In early 2012, just a year after Michelle King started her business, she had more work than she could handle on her own. Reputation Capital, her Jacksonville, Fla.-based B2B public relations and communications firm, was continually growing through King’s relationships and referrals from happy clients and required more and more of her time. She was working long weekdays and every weekend, and because she had worked as a consultant for years, managing teams of PR consultants and their workflow for other agencies, King knew that the billings and hours were too much for just one person.
While she enjoyed the flexibility of working from home without managing employees, she realized that she had reached the point where her only choices were to turn down new work or hire someone and grow the company.
It’s a dilemma faced by many solo entrepreneurs at some point — to keep the business small and easily manageable or to expand the business and hire employees for greater growth. In King’s case, the opportunity for exponential growth was difficult to pass up. “I’m naturally very ambitious, so it would have been pretty hard to turn down the new work I was getting,” she says.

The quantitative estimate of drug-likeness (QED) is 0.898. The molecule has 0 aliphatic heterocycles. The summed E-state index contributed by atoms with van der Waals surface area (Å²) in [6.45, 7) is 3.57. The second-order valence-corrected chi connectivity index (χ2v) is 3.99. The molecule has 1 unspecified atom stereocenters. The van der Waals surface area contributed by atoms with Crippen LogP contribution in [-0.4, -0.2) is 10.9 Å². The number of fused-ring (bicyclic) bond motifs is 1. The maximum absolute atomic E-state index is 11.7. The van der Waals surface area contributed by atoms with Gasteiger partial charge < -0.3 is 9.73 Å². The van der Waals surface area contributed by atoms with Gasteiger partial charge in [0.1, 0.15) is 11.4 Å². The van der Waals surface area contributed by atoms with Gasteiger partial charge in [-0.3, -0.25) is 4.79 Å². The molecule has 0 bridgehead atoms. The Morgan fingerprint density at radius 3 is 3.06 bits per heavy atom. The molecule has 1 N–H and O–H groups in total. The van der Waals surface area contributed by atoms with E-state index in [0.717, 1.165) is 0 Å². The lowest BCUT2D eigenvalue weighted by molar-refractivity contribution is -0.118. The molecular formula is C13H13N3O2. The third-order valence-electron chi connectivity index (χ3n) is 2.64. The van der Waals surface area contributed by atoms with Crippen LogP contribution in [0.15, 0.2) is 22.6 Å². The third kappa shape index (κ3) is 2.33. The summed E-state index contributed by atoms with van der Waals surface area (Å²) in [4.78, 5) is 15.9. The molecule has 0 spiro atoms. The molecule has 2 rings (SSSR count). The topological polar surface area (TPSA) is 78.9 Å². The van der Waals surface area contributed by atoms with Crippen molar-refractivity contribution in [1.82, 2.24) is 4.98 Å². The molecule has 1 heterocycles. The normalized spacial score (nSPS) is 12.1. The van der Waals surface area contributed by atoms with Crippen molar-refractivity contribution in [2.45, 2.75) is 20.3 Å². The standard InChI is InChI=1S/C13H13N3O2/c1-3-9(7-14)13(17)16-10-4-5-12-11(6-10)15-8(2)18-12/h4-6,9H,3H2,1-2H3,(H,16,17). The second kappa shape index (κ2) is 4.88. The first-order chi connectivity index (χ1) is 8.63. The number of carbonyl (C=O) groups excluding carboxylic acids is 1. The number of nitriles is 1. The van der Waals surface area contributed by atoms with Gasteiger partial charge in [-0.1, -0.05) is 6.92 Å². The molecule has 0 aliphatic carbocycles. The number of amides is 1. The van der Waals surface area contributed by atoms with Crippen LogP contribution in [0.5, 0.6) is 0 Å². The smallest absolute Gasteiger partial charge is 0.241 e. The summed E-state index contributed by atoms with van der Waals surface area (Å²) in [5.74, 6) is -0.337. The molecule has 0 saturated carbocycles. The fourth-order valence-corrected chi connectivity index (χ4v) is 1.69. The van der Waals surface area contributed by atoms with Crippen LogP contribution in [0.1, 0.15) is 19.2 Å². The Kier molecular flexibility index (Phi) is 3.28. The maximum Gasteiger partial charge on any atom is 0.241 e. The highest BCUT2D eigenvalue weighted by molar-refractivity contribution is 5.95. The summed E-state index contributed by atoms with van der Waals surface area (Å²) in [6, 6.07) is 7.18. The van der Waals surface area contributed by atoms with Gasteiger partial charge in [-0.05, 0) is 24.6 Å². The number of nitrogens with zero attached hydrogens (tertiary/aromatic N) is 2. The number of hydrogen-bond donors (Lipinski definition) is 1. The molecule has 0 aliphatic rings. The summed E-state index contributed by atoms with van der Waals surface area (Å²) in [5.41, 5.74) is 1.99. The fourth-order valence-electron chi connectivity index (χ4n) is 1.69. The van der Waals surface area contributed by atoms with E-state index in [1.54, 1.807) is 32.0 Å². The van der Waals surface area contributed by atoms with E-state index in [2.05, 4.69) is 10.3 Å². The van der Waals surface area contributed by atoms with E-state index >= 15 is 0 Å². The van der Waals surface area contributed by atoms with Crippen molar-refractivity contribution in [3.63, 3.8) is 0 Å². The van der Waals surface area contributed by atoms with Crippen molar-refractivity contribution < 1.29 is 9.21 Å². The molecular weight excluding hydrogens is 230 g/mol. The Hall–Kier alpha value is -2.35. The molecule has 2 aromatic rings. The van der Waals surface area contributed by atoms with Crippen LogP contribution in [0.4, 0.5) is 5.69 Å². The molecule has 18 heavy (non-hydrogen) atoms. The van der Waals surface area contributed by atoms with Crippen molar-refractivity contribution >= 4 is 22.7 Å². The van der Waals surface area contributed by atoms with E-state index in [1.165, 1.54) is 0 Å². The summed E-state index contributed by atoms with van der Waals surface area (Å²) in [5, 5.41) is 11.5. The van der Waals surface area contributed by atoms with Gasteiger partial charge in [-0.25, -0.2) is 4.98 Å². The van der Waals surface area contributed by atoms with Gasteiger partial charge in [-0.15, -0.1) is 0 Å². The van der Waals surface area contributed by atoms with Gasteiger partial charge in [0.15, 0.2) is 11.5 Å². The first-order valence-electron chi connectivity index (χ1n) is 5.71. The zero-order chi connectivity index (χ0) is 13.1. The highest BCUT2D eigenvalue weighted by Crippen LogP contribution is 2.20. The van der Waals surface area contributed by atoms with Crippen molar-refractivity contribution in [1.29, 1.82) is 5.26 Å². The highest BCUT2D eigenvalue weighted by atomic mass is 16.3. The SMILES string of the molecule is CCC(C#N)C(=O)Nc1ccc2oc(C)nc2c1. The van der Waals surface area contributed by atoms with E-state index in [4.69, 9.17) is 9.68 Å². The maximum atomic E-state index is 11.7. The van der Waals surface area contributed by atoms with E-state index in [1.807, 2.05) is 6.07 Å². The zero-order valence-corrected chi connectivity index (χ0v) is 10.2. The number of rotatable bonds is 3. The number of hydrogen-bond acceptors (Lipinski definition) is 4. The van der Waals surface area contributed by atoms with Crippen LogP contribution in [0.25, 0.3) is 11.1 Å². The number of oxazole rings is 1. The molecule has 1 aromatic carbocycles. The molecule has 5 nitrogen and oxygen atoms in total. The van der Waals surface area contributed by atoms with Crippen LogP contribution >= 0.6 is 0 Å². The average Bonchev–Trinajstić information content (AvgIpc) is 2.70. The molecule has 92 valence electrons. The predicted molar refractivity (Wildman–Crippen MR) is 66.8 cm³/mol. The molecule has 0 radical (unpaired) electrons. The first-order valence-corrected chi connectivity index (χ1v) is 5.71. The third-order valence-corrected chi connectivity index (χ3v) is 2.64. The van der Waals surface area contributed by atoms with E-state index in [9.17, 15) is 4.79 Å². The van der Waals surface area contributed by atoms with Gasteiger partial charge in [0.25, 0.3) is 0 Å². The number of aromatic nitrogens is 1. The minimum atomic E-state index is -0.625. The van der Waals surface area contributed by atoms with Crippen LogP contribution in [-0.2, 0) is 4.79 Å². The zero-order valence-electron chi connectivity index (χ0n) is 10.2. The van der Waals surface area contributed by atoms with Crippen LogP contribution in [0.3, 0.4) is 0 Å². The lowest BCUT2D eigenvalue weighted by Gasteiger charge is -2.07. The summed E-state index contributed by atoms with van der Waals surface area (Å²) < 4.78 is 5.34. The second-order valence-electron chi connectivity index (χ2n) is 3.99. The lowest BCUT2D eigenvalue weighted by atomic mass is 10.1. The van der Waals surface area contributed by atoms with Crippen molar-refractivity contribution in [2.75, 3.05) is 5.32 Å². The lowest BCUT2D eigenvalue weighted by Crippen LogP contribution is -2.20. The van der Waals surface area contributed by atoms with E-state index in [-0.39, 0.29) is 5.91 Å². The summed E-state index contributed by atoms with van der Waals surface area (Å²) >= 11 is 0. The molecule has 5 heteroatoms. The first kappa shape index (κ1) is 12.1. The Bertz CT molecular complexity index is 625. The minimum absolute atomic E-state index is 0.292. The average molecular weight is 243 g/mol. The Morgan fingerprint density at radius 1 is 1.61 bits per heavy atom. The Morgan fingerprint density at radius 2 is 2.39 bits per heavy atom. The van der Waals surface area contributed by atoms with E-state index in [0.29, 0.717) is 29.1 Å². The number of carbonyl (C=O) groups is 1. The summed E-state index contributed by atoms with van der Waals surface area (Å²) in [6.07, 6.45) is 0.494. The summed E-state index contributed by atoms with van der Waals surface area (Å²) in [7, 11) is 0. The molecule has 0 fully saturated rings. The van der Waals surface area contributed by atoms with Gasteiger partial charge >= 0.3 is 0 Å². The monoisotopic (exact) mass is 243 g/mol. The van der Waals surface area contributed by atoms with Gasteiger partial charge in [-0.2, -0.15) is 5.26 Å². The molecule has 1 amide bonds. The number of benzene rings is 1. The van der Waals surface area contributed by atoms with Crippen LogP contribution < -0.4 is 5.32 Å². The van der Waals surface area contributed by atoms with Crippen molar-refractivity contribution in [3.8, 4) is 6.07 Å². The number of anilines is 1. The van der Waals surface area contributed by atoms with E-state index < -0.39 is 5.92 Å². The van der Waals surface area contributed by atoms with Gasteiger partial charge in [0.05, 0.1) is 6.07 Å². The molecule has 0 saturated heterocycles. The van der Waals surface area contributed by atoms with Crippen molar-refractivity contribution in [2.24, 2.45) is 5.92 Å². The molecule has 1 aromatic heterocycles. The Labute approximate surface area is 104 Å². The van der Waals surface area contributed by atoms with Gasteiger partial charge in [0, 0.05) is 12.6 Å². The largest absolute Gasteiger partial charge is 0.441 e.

On the other hand, as a solo practitioner, King had full control over the work product. “I worried about giving up some of that control with my ‘brand’ still stamped on the work,” she says. “With employees, you are doing less of the PR work and more general managerial work, and I love having direct contact with clients and doing the actual PR consulting. I was worried I would just become a manager and not a consultant.”
King was also concerned about having enough business over the long term to keep her and her employee busy. “It would have been devastating to hire someone and then lose an account or two and not have enough income to pay them,” she says.